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Gramsci and the Challenges for the Left: The Historical Bloc as a Strategic Concept

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Abstract

The historical bloc is one of the central concepts of Antonio Gramsci's theoretical elaboration in the Prison Notebooks. It is not a descriptive, nor an analytic, concept. It is a strategic concept. It does not refer to social alliances, but to the intersection between analysis and strategy, representing Gramsci's attempt to theorize the possibility of hegemony in its integral form, namely in the dialectical unity of structure and superstructures. Therefore, in terms of strategy, it implies that the struggle for hegemony is the struggle for a new historical bloc, namely an articulation of transition programs emanating from the collective struggle, ingenuity and experimentation of the subaltern classes, organizational forms, new political practices, and new political intellectualities. Consequently, it offers a way to rethink the strategic challenges that the left faces, in periods when questions of political power and hegemony are indeed becoming crucial.

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... I propose that the issue of hegemony should be seen as a complex intertwining of temporalities that cuts across individuals, social groups, and institutions, and is-according to Gramsci-multiple, stratified, and also affected by spatiality. This plural temporality is a process in which the ongoing results are not by accumulation but, on the contrary, by cross-negotiation with hegemonic apparatuses and intellectuals playing a pivotal role, and in which a "situated praxis" (Tosel, 2016) displays the dialectical drive toward "unity of the society," a critical and practical human activity (described by Gramsci as "the historical bloc"; see Sotiris, 2018). According to Anne Showstack Sassoon (2000), one of Gramsci's major contributions is the recognition of the importance of historical reflection as a precondition for expanding democracy and as the foundation for construction of a theoretical and political agenda, rather than using history merely to denounce the past. ...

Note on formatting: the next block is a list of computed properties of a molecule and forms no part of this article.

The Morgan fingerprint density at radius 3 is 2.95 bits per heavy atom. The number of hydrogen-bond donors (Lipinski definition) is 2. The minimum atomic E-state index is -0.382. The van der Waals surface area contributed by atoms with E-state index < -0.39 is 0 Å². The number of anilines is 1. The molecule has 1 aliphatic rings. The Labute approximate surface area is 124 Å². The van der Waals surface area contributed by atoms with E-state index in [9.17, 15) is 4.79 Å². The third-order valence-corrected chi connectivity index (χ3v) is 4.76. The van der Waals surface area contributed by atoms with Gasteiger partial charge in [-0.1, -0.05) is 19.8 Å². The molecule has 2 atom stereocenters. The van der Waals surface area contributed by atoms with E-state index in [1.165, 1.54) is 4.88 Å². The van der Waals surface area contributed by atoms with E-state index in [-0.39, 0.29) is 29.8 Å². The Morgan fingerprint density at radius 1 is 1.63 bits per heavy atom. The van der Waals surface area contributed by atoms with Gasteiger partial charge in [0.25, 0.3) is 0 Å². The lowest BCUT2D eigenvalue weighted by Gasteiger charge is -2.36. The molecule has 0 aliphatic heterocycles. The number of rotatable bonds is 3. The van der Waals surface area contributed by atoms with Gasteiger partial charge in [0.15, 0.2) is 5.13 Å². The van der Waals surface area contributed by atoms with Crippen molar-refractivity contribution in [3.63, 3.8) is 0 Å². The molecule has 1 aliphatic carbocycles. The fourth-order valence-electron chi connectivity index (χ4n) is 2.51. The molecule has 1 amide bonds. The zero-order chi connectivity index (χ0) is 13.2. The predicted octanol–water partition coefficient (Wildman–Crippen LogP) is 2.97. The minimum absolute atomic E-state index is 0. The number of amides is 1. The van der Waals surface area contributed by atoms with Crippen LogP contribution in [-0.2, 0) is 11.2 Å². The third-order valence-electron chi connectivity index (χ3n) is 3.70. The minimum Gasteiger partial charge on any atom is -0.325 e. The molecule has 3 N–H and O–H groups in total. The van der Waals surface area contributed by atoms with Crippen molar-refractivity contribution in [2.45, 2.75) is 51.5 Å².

... From this perspective hegemony, understood as a process, relates to history, understood as a form of situated praxis, and consists of a multiplicity of temporalities that are not deposited as successive stages of historical development but as a matrix of cultural and political cross-negotiations, in which hegemonic apparatuses and intellectuals play a dialectical role. The result of this activity is the "historical bloc" (Morfino, 2020;Sotiris, 2018). ...
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